Thomas Moriarty joined CVS Health in 2012, the year the Affordable Care Act (ACA) was upheld by the Supreme Court of the United States. Since then, the health-care industry has shuddered under the burden of new regulations and procedures, but CVS Health’s legal team was prepared. Moriarty, the company’s general counsel and chief strategy, expected them.
“Beyond the ACA, we are challenged on a daily basis by the rapidly changing health-care landscape,” Moriarty says. “That means we are not simply operating as a legal adviser, but we are very much at the heart of the corporate strategy-making process.”
Moriarty is familiar with CVS Health’s business strategies and knows that he must maximize the legal department’s value to operate successfully in the industry. To do that, he has found it is more beneficial to embrace the changing elements in health care than to fight them.
“The dynamic elements of the in-house lawyer’s role have been driven by new models and approaches to corporate management, the acceleration of growth, evolving client expectations regarding legal services, and the complex legislative and regulatory environment,” Moriarty says. “Combined, these static and dynamic elements are what have driven companies like ours to build a robust, value-added in-house practice.”
In the past three years, Moriarty has added nearly a dozen attorneys to his team, bringing his legal department to more than 100 lawyers. Despite the substantial new hires, he says the team has managed to “reduce overall expenditures by approximately 20 percent” through carefully planned workforce optimization and recruiting.
“We are not simply operating as a legal adviser, but we are very much at the heart of the corporate strategy-making process.”
Moriarty ensures his team knows the business as well as anyone else in the company, and he names an attorney as a point of contact for each business unit that attends their staff meetings. “I also charge everyone in the law department—given their years of experience and skill sets—to essentially operate at partner level,” Moriarty says. “If you think about it, we’re running a mid-sized firm charged with addressing the needs of a growing client.”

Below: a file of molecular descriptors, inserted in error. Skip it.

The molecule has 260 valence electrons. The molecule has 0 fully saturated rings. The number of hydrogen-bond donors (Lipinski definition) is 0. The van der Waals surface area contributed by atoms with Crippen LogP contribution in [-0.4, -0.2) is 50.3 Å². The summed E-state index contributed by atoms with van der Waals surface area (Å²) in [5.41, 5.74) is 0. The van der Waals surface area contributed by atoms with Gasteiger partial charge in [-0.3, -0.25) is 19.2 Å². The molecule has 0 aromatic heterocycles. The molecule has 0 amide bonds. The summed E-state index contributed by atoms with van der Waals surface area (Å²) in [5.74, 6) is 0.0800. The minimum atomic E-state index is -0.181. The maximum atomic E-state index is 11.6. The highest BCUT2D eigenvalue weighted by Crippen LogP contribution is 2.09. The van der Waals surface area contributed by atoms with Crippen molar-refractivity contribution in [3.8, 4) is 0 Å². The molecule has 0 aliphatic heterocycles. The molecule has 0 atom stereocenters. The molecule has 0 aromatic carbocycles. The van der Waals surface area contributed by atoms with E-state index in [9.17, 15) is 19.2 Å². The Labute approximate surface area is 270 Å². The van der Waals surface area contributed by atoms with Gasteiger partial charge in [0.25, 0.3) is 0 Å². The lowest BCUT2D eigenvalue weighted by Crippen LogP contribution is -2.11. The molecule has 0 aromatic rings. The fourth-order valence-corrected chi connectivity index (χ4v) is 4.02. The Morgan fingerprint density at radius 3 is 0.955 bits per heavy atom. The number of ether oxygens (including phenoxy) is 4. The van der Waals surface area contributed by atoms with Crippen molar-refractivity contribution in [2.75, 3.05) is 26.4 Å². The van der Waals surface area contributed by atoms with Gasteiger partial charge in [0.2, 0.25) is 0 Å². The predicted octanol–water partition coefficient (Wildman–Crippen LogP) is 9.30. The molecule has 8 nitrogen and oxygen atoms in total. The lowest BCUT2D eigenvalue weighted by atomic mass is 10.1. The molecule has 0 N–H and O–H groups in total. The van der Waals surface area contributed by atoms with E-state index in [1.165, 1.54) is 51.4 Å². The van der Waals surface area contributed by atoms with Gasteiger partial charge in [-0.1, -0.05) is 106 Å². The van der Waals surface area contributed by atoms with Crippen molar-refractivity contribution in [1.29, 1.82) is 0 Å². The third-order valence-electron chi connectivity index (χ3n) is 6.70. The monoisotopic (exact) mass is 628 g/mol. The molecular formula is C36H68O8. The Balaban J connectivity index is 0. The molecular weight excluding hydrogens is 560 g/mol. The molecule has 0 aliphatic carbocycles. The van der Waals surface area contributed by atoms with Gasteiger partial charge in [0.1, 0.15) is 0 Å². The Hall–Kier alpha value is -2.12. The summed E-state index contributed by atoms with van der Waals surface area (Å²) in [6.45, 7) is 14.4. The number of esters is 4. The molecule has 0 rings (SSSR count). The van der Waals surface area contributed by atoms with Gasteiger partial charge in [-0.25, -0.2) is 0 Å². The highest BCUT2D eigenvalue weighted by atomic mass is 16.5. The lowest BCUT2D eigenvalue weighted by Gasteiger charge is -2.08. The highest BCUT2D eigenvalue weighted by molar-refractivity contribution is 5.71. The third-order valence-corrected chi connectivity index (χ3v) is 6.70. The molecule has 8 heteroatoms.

When hiring these “partner-level” attorneys, Moriarty looks for appropriate skill sets as well as their previous work experience. “As an in-house lawyer in health care, you really need to know multiple facets of the business—not only about the legal environment, but also the broader environment of what’s driving things in health-care delivery,” Moriarty says. “The complexity of the regulatory environment and the increased consolidation of the industry are two examples that require an expertise in public policy, regulation, and mergers and acquisitions.”
Moriarty also looks for hires who he knows can thrive in a collaborative environment. “It’s important that we rely on individual expertise, but we also need to rely on each other because we have complementary skill sets that can be leveraged; whether it’s in a deal, a piece of litigation, or a complex regulatory matter,” he says. “By working together with an enterprise mind-set, we can deliver more successful outcomes for our clients and the company.”
In dealing with day-to-day challenges, Moriarty turns to a lesson he learned early in his career about anticipating and taking responsibility for certain issues. “An invaluable mentor schooled me early on that there are a thousand things that can go wrong in a trial,” he says. “The key to success is developing the skills to anticipate what will likely go wrong and being prepared to address those issues. That, to me, is a critical component of being a successful in-house attorney.”
“By working together with an enterprise mind-set, we can deliver more successful outcomes.”
Though Moriarty takes a “partner-level” approach to his team, he wants to prepare for the future. As such, the in-house team has a number of junior attorneys to round out their practice. This allows the team to cultivate their own crop of future talent. “So when you think about how the growth in health care will continue to accelerate, it will require attorneys with specialized skill sets. Growing our own talent gives us a greater competitive advantage in sustaining these capabilities,” he says.
Moriarty’s management style is a natural development as the role of an in-house attorney has changed alongside the legal and health-care industries. “I think the evolution of my own role has helped to inform the manner in which I recruit and develop our in-house talent,” he says. “By bringing both a micro and macro sense to their work, our attorneys not only deliver value to the individual business units they are serving, but do so in alignment with the larger corporate strategy.”
What drives Moriarty and his team to provide quality and efficient work for CVS Health is the state of the nation’s health. The team feels obligated to have a positive impact on CVS’s customers and patients, clients, and communities. “It is deeply personal, because good health is fundamental to one’s well-being and the larger economic health of our country,” he says. “When we look broadly at our nation’s public health goals, our size and unique combination of businesses have positioned us to lead and to accelerate positive change with our purpose of helping people on their path to better health.”